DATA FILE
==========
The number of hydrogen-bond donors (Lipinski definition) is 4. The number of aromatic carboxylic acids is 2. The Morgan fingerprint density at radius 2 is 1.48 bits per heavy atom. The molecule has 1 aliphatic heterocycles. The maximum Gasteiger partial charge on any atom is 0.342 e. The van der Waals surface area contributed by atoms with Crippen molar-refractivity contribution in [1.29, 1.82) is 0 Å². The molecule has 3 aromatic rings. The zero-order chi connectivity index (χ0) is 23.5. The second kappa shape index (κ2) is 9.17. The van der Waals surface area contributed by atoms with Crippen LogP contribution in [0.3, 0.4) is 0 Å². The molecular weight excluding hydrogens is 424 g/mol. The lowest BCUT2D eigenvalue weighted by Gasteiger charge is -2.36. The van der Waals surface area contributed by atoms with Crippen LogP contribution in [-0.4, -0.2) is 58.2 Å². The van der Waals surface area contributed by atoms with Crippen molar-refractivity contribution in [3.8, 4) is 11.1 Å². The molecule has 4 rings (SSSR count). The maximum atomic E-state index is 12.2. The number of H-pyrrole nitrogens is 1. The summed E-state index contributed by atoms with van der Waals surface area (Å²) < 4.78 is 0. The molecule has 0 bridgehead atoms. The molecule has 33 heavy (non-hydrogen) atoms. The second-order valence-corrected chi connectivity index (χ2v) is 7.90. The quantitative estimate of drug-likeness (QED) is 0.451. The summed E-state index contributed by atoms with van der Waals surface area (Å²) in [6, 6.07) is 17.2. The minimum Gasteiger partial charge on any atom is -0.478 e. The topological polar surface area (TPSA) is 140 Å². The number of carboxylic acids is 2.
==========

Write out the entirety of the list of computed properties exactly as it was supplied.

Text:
The number of hydrogen-bond donors (Lipinski definition) is 4. The number of aromatic carboxylic acids is 2. The Morgan fingerprint density at radius 2 is 1.48 bits per heavy atom. The molecule has 1 aliphatic heterocycles. The maximum Gasteiger partial charge on any atom is 0.342 e. The van der Waals surface area contributed by atoms with Crippen molar-refractivity contribution in [1.29, 1.82) is 0 Å². The molecule has 3 aromatic rings. The zero-order chi connectivity index (χ0) is 23.5. The second kappa shape index (κ2) is 9.17. The van der Waals surface area contributed by atoms with Crippen LogP contribution in [0.3, 0.4) is 0 Å². The molecular weight excluding hydrogens is 424 g/mol. The lowest BCUT2D eigenvalue weighted by Gasteiger charge is -2.36. The van der Waals surface area contributed by atoms with Crippen LogP contribution in [-0.4, -0.2) is 58.2 Å². The van der Waals surface area contributed by atoms with Crippen molar-refractivity contribution in [3.8, 4) is 11.1 Å². The molecule has 4 rings (SSSR count). The maximum atomic E-state index is 12.2. The number of H-pyrrole nitrogens is 1. The summed E-state index contributed by atoms with van der Waals surface area (Å²) < 4.78 is 0. The molecule has 0 bridgehead atoms. The molecule has 33 heavy (non-hydrogen) atoms. The second-order valence-corrected chi connectivity index (χ2v) is 7.90. The quantitative estimate of drug-likeness (QED) is 0.451. The summed E-state index contributed by atoms with van der Waals surface area (Å²) in [6, 6.07) is 17.2. The minimum Gasteiger partial charge on any atom is -0.478 e. The topological polar surface area (TPSA) is 140 Å². The number of carboxylic acids is 2.